WOFL: Wikis

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WOFL
WOFL Logo.png
Lake Mary / Orlando, Florida
City of license Orlando
Branding Fox 35 (general)
Fox 35 News (newscasts)
Slogan You Need to Know (news)
So Fox 35 (general)
Channels Digital: 22 (UHF)
Virtual: 35 (PSIP)
Affiliations Fox (since 1986)
Owner Fox Television Stations
(Fox Television Stations, Inc.)
First air date 1974
Call letters’ meaning Orlando, FLorida
Sister station(s) WRBW
WTVT
WOGX
Former callsigns WSWG (1974-1977)
Former channel number(s) Analog:
35 (UHF, 1974-1977 & 1979-2009)
Former affiliations Independent (1979–1986)
Transmitter Power 1000 kW (digital)
Height 392 m (digital)
Facility ID 41225
Transmitter Coordinates 28°36′13″N 81°5′11″W / 28.60361°N 81.08639°W / 28.60361; -81.08639
Website www.myfoxorlando.com

WOFL, channel 35, is the Fox owned-and-operated television station serving the Orlando, Florida metropolitan area. It is licensed to Orlando, with studios located in Lake Mary. It broadcasts its digital signal on UHF channel 22. On cable, WOFL-TV is currently seen on channel 3 for subscribers of Bright House Networks in the Orlando area. It is also available on channel 16 for subscribers of Comcast in Indian River County.

Its transmitter is located in Bithlo, Florida. Its Digital TV transmitter has a power of 1,000 kW.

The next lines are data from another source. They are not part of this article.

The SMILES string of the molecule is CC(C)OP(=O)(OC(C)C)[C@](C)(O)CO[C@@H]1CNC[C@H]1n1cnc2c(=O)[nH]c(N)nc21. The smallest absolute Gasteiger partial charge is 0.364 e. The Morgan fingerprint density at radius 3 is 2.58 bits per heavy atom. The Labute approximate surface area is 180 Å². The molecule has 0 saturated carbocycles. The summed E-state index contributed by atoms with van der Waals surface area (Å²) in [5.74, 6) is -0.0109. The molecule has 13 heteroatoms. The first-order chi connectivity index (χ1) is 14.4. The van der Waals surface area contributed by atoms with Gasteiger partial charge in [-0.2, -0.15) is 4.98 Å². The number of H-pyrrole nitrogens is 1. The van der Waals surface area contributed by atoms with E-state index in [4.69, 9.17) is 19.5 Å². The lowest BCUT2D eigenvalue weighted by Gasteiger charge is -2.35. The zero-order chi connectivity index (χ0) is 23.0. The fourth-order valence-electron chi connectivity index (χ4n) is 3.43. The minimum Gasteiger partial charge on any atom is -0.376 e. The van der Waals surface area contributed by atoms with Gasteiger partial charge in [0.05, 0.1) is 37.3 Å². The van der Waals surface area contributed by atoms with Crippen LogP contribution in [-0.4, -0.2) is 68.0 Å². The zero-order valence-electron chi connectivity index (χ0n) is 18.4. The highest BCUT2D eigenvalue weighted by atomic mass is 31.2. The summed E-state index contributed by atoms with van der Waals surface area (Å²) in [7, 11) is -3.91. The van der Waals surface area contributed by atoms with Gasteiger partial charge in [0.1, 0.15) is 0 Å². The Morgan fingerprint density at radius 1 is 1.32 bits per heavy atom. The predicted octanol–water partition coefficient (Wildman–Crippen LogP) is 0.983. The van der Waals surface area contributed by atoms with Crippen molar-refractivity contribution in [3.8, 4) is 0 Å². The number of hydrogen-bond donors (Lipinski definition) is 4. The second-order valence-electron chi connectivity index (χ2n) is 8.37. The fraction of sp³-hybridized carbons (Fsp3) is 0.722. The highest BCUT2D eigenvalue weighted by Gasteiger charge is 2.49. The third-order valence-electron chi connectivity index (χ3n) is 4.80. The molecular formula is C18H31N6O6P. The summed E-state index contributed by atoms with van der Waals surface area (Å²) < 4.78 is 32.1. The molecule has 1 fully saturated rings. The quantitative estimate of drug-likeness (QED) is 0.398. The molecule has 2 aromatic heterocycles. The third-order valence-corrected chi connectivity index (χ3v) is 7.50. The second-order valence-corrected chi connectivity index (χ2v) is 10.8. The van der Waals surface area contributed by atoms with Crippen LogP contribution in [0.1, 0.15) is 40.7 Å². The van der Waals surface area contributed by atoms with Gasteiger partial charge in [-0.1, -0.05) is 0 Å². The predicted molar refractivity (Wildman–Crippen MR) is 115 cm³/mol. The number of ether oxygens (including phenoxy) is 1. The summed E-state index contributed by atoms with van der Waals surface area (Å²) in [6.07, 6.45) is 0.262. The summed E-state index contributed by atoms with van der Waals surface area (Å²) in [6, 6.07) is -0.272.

WOFL and sister station WTVT of the bordering Tampa market commonly share reporters and footage, as other station groups do.

Contents

History

The channel 35 frequency in Orlando was first occupied by WSWB, which went on air in 1974. It was owned by Sun World Broadcasters, hence the callsign. Its original studio was on East Colonial Drive, now the home of WMFE. However, Sun World was in major financial troubles, and as a result, the station went off the air in 1977.

Then-unknown media mogul Ted Turner made an attempt to buy the station, however, it failed because of ensuing legal actions. In fact, for a brief time, the station’s 44-acre (180,000 m2) transmission site was owned by Turner, while the tower and broadcasting equipment were tied up in a judgment claim held by Pat Robertson, owner of the Christian Broadcasting Network. Because of this mess, channel 35 remained off the air until the license was granted to a group of investors known as The Omega Group, with the Meredith Corporation holding an option to eventually buy out the other partners. The station signed back on the air in 1979. Channel 35 then received a new set of call letters, WOFL. The WSWB call letters are now used on the Scranton/Wilkes-Barre affiliate of The CW.